03/09/2009 05:12 am ET Updated Dec 06, 2017

Israeli Elections: Terror as Top Concern

Israel's major offensive on Gaza has winded down; however, Israel's internal battle is heating up for the February 10th general election. Polls show Livni's Kadima party trailing behind the hawkish Likud, led by Benjamin Netanyahu.

Speaking at the Herzliya Conference on February 2nd, Foreign Minister Tzipi Livni said that the Israeli elections are about peace, and Israel must decide whether to say yes or no to it.

The "dove of peace is sitting on the window ledge, and we can decide to open the window and let it in, with all the apprehension, or slam the window shut," she said. Israel, she continued, could become a "country of fear or a country of hope."

Unfortunately, Ms. Foreign Minister, the "dove of peace" has long been shot... by drones, F-16's and white phosphorous bombs. And if it were alive today, it would find no hills to nestle in because they've been taken away by settlements and military outposts.

The reality on the ground in the Israeli political landscape points toward the right.

"Israelis will elect Niten-ya-hu can kiss peace goodbye," I was told by Ramallah-based Palestinian independent reporter Salem Thamer. Mr. Thamer has deliberately mispronounced the former Israeli Prime Minister's name Netanyahu to "Niten-ya-hu" which means in Arabic, "the stinking cheap one," reflecting on Netanyahu's hawkish attitude of grabbing Palestinian lands to place settlements on them and refusing to give up on lands occupied by Israel in 1967.

"What's worse than Niten-ya-hu is a return to Niten-ya-hu," he added.

Standing in the same conference hall in Herzliya a couple of days later, Mr. Netanyahu pledged to continue peace negotiations with the Palestinians, but said that he would focus more on developing the Palestinian economy rather than on giving territorial concessions. Mr. Netanyahu has also vowed to preserve Jewish settlements in the West Bank.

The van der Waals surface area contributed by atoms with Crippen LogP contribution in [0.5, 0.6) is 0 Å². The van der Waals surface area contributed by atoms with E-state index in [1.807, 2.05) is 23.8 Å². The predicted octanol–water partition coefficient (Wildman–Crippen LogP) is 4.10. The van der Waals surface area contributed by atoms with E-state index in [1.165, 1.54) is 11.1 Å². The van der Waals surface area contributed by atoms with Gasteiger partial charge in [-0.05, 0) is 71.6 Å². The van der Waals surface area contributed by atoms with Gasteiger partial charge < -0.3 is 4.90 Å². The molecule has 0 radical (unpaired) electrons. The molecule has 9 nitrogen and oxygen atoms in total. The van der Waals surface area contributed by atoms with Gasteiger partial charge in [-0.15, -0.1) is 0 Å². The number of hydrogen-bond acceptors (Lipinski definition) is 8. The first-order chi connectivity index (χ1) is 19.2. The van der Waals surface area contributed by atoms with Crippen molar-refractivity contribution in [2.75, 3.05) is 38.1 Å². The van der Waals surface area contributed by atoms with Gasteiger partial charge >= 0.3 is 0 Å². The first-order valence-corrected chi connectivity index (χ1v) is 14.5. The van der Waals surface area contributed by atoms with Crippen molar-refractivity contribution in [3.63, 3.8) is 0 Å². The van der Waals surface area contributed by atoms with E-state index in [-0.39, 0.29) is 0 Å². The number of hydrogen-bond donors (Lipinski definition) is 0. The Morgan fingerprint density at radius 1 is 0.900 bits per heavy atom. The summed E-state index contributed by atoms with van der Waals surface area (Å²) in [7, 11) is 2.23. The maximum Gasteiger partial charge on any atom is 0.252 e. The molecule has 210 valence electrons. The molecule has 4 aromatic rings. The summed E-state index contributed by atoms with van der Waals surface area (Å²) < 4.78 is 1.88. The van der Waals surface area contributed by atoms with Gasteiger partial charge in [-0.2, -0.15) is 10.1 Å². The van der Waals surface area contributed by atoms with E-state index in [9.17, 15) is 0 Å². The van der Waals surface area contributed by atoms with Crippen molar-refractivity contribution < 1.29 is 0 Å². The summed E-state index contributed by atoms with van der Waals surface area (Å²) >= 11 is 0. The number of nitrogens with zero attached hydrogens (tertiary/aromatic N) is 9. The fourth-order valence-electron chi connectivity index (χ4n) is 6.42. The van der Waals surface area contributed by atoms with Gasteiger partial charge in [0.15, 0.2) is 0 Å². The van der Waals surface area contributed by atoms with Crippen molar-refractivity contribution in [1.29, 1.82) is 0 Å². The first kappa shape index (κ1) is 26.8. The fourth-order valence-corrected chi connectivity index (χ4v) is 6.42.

With less than a week to go before Tuesday's elections, the three main rivals, Kadima's candidate Tzipi Livni, Israel's Labor's candidate Ehud Barak, and Likud's candidate Benjamin Netanyahu are locked in fierce debate not about whether the devastating war in Gaza went too far, but whether it went far enough. According to most Israeli political experts, with the looming threat of Iran's nuclear ambitions, continuing tensions over Hamas militants in the Gaza Strip, and stalled peace negotiations with the Palestinians, Israelis will be approaching the polls with security as their top concern.

Sounds familiar?

This is how Ariel Sharon became prime minister in 2001. He was elected due to Israeli insecurity caused by the violence of the Second Intifada, when then Prime Minister Ehud Barak lost control of the peace process and became a lame duck in front of Israel's right wing movement. When Sharon came into power, he also swore that Gaza settlements were as precious to him as Tel Aviv and the Negev, then changed his mind and engineered Israel's unilateral disengagement from Gaza, in fact creating the vacuum which strengthened Hamas and weakened the PLO. The rest is history.

Again from the Palestinian perspective, Israel is not only moving to the right, it is about to give prominence to a man accused of racism and fascism, Avigdor Lieberman, the leader of Yisrael Beiteinu party.

Lieberman advocates "Palestinian transfer" and the banning of Arab political parties in Israel. It has been recently revealed that Yisrael Beiteinu's chairman Avigdor Lieberman was once a member of the outlawed far-right Kach party.

Welcome to Israel! "Kahane's successor," as has been labeled by Israel's most recognizable television anchor, Haim Yavin, will soon be coronated as kingmaker of Israel's next government since the winner of Tuesday's elections will most certainly have to form a coalition government...and if Netanyahu wins and courts Lieberman, then Israel will certainly be moving to the the far, far right.

But wait a minute, my Israeli friend David Michaelis, sees it differently, "up until Thursday," he said, "I thought that Netanyahu would for sure win. But now I think that Livni will win because Lieberman will only hurt the Likud by stealing votes away from them."

This is great news, I thought to myself.

So, Salem what do you think? Livni, Barak, Netanyahu? What do you think?

"Should it matter what Palestinians think?" he fired back. "There are only about 5 million of us living in the land between the Jordan River and the Mediterranean. Perhaps 'there was no such thing as Palestinians' as Golda Meir had once said. This is what the Israelis want to believe," he added.

For Palestinians: Tzipi Livni, Ehud Barak, Benjamin Netanyahu... it won't matter -- "the lesser of the three evils is still evil."

Jamal Dajani produces the Mosaic Intelligence Report on Link TV